It’s not a quick car, but it’s lively enough for its mission, and for the setup of its chassis. Acceleration from 0-100km/h is claimed to be 8.9 seconds.

Most of the time the eight-speed autobox shifts when you’d want, and does it smoothly. Like any other, it can get confused if you need to be on and off the throttle, as in a series of sharp bends. In those cases, use the paddle over-ride shifters.


Small crossovers aren’t on the whole great examples of the chassis engineer’s art. They suffer from either soggy handling or a hard ride. Sometimes both. But the 2008 strikes a good balance.

The steering is progressive, and the suspension allows the car to roll a bit, again with an angle that builds up proportionally to steering input. So it isn’t as sharp or responsive as a good supermini hatchback, but if you steer smoothly it’s a faithful machine.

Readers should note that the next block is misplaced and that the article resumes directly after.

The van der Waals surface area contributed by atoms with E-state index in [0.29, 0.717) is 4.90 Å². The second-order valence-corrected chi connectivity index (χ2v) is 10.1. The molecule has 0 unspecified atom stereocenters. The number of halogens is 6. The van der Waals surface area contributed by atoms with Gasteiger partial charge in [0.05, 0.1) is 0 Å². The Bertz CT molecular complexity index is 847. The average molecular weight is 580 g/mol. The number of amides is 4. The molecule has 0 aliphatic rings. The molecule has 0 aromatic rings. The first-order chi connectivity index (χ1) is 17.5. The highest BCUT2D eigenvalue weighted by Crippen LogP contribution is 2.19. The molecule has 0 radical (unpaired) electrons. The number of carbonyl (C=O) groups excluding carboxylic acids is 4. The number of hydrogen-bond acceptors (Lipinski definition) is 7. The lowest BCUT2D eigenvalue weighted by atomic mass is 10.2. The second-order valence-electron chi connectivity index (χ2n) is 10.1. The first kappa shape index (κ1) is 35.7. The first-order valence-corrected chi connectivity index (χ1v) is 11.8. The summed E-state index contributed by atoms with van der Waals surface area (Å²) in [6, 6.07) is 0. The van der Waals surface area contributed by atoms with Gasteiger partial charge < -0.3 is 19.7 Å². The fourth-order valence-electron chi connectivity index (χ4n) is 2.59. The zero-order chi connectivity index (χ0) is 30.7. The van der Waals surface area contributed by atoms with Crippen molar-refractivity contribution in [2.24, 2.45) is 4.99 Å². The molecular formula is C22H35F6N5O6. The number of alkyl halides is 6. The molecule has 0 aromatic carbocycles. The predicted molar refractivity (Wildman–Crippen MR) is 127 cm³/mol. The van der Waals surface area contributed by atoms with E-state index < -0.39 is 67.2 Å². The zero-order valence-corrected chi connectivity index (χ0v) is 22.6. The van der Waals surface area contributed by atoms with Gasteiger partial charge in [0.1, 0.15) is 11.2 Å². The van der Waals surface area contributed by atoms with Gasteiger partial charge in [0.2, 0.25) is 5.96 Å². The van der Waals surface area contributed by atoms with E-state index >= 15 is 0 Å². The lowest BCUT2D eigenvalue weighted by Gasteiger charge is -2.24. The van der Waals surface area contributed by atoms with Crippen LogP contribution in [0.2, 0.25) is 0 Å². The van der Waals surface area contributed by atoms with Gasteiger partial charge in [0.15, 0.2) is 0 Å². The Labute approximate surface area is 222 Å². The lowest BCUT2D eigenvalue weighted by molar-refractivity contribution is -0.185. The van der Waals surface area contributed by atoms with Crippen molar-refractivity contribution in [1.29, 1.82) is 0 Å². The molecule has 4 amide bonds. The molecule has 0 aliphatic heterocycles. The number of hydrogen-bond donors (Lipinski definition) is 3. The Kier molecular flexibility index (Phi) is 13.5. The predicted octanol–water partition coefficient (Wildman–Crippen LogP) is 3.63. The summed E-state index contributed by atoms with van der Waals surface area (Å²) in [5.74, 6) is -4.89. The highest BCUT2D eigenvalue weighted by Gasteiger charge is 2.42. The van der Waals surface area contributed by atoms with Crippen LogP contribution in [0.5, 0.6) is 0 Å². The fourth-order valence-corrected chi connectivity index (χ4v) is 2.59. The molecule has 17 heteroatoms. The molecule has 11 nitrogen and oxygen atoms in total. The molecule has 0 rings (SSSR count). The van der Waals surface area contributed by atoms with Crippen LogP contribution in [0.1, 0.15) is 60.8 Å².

Generally, it understeers, but not enough to ruin any fun, and if you lift the throttle in a hard bend it’ll gently tuck the nose in.

Because of the big flat bonnet it feels like a wide car when you first drive, but it’s actually handy for knowing where the sides are in narrow streets. Over-shoulder visibility is clogged up, mind, and when reversing you’ll be glad of the camera.

The ride is really rather good. On coarse tarmac and cobbled roads, it’s supple and graceful. Cruising is peaceful too.


There’s no NCAP score yet. But the closely related DS 3 Crossback scored four stars. That’s not a great result, but it reflects the fact the DS does without autonomous braking as standard in some markets. Without that as standard, five stars are ruled out these days. In basic crash protection, the DS did well.